Arctic Waters to
Alaska: The United States has closed 200,000 square miles of Arctic waters north of the Bering Strait to commercial fishing. This gives scientists more time to learn about the health of the Arctic Ocean's ecosystems. It will also determine the impacts of large-scale fishing.
The regulations do not affect subsistence fishing. In fact, they are designed to protect these ecosystems central to subsistence. Conservationists are very pleased. They want a similar approach by other industries and nations.
“This is ‘doing it right’ in the Arctic—there is a desperate need for more science to be done before we add any more stress to an area already feeling the heat of climate change,” said Dr. Chris Krenz from Oceana. “We need a rush of scientists into the Arctic, not an armada of cargo ships, oil platforms and fishing trawlers.”
These same U.S. Arctic waters now face the invading oil industry. Plans have been approved for drilling in the Beaufort Sea next summer. A similar plan is under review for the Chukchi Sea. Scientists, local communities, and others want a science-based approach and regulations for oil drilling. They point to higher risks of oil spills in the Arctic, and the inability to contain, control or clean up an accident in icy waters .
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Arctic communities strongly support the Arctic fishing protections. Now they worry that oil and gas activities -- including seismic testing and oil spills risks -- will affect the bowhead whales and other animals vital to their food supply.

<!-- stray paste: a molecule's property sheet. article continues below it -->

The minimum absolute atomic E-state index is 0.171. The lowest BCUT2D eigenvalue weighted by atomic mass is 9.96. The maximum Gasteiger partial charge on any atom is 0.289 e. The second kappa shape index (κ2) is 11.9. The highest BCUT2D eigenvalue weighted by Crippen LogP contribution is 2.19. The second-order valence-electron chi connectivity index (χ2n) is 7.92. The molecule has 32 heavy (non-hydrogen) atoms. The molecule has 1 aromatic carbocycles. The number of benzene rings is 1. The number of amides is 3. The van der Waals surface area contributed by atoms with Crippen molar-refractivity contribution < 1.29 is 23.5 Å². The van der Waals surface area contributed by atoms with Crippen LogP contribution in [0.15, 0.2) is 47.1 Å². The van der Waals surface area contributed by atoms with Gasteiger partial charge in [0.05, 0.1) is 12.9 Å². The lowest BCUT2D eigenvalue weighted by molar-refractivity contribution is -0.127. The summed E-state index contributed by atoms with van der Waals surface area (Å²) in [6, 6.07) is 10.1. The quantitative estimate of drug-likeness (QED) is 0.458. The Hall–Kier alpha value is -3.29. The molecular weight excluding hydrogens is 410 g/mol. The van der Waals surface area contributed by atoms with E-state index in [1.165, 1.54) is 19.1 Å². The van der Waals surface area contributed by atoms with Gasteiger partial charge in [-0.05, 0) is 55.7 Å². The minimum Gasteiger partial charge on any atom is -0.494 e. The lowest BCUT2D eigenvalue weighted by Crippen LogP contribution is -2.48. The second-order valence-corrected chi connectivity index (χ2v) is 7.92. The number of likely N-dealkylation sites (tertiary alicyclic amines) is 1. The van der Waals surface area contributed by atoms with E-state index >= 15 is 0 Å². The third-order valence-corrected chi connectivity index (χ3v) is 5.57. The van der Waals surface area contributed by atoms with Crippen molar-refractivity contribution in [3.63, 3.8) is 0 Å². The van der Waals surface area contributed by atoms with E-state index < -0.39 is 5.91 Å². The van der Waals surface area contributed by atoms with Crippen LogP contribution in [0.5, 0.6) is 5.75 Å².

"MMS [Minerals Management Service] will begin drilling in the U.S. Arctic Ocean next July using the same inadequate and out of date science that led fisheries managers to close the region to commercial fishing,” said Krenz. “One of the reasons Americans elected President Obama is because they believe in sustainable development based on sound science and demonstrated response capabilities. MMS and Shell continue on an unrelenting course that MMS records indicate are likely to bring a major spill and calamity to the Arctic.”
The U.S. State Department and other Arctic nations may expand the U.S. Arctic fishing protections across international boundaries. This would set a worldwide precedent of putting management in place before commercial fishing occurs.